Let's face it: lots of things in society are outdated and the poverty rate is no exception. 51 years ago, Lyndon Johnson and his administration declared a "war on poverty." The absolute poverty line was set up to be the absolute standard of what households need to meet their basic needs. Theoretically, it sounds like a good, logical decision.
Here's why it's not:
The official poverty line came about more due to convenience rather than meticulous and thorough analysis. Economist Mollie Orshansky was working for the Social Security Administration when she developed the current basis for the the poverty rate in 1963. Orshansky decided that the poverty rate would be set at three times the cost of a basic diet because most families spent a third of its income on food and called it the "Orshansky Poverty Threshold." Her calculations came at an opportune time and the Johnson administration adopted the threshold a couple years later.
The family that the poverty line was designed around is quickly disappearing. A writer for The Atlantic found an excerpt from a report by the Social Security Administration described the ideal family living under the poverty line should be able to cut back on kitchen spendings, so long as "the housewife will be a careful shopper, a skillful cook, and a good manager who will prepare all the family's meals at home."
Despite how dated the doting housewife stereotype may be, this report is not from 1960s as you may believe, but actually from 1992. Furthermore, this type of family is no longer prominent. The poverty rate does not take into account the changing family structure or the nature of the population. Single-person households are becoming more popular, as are single-parent families. The housewife-chef-maid trope is being replaced by a hard-working, employed individual who may or may not be female. It also doesn't take into account the ages of these households. The majority of these single-person households consist of either young or elderly persons, which have extremely different spending habits.
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The threshold has hardly changed since it was adopted in 1965. It mostly has been adjusted for inflation, rather than spending habits.Whereas the average family used to spend half of the family budget in 1900 on food and clothing, they now only spend less than a fifth of the budget on those. Families now spend more on healthcare and services than food and clothes. But the poverty line doesn't reflect these consumer statistics.
The poverty rate is based on a pre-tax income and doesn't take into account non-cash benefits, such as Social Security payments. So things like housing subsidies and food stamps, which families spend like cash are ignored, even though they greatly benefit the poor.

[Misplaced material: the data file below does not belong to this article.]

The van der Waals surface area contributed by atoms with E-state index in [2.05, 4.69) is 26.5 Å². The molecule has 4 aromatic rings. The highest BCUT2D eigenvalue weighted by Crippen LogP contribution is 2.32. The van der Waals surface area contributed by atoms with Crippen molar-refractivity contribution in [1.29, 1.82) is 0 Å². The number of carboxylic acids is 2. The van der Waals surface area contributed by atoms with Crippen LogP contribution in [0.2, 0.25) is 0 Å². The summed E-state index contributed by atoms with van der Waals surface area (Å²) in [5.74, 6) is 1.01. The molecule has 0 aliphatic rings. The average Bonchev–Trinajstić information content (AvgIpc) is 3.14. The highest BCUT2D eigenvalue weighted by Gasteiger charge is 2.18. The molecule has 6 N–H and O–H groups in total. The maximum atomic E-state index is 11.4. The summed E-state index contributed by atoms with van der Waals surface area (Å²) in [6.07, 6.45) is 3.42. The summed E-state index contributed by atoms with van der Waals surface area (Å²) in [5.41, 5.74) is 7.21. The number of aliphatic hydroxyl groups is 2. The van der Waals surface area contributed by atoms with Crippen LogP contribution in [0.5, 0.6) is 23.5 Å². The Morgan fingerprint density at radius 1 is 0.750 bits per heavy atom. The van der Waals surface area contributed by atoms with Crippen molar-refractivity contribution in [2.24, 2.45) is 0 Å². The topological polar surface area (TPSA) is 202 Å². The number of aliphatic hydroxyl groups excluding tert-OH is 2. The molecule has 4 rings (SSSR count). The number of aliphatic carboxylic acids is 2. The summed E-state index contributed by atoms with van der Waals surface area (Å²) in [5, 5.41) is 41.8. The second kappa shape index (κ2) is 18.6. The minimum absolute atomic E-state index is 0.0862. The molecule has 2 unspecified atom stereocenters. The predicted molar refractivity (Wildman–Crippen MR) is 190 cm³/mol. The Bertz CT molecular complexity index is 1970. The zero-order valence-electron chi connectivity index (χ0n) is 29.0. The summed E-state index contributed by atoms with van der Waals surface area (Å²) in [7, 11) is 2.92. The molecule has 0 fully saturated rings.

These are only some of the problems associated with the outdated poverty line. However, it just shows how hard it is to define and measure such an abstract and broad concept as "poverty." The holes in the equation are so prominent that the Census Bureau has begun publishing a "supplemental poverty measure" or SMP, which is essentially the poverty rate but accounts for additional expenses such as the geographical cost-of-living and medical care. It also considers government benefits, such as food stamps. The number isn't that different than the official poverty rate -- it usually ends up being less than a percentage point higher.
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When a group of researchers from Columbia University applied these SMP standards to history, they found that the United States has actually done better than the original rate lets on when it comes to fighting poverty. The group also found that without these government benefits, the poverty line would have risen from 25 percent to 31 percent from 1967 to 2012 rather than falling from 19 percent to 16 percent.
Sure, 16 percent still isn't good. In fact, it's actually pretty bad. There's no doubt about it - the poverty rate needs to be reevaluated, but these numbers show the progress we've made since 1965 when President Johnson began this initiative. However, it also shows that this war is far away from being won.
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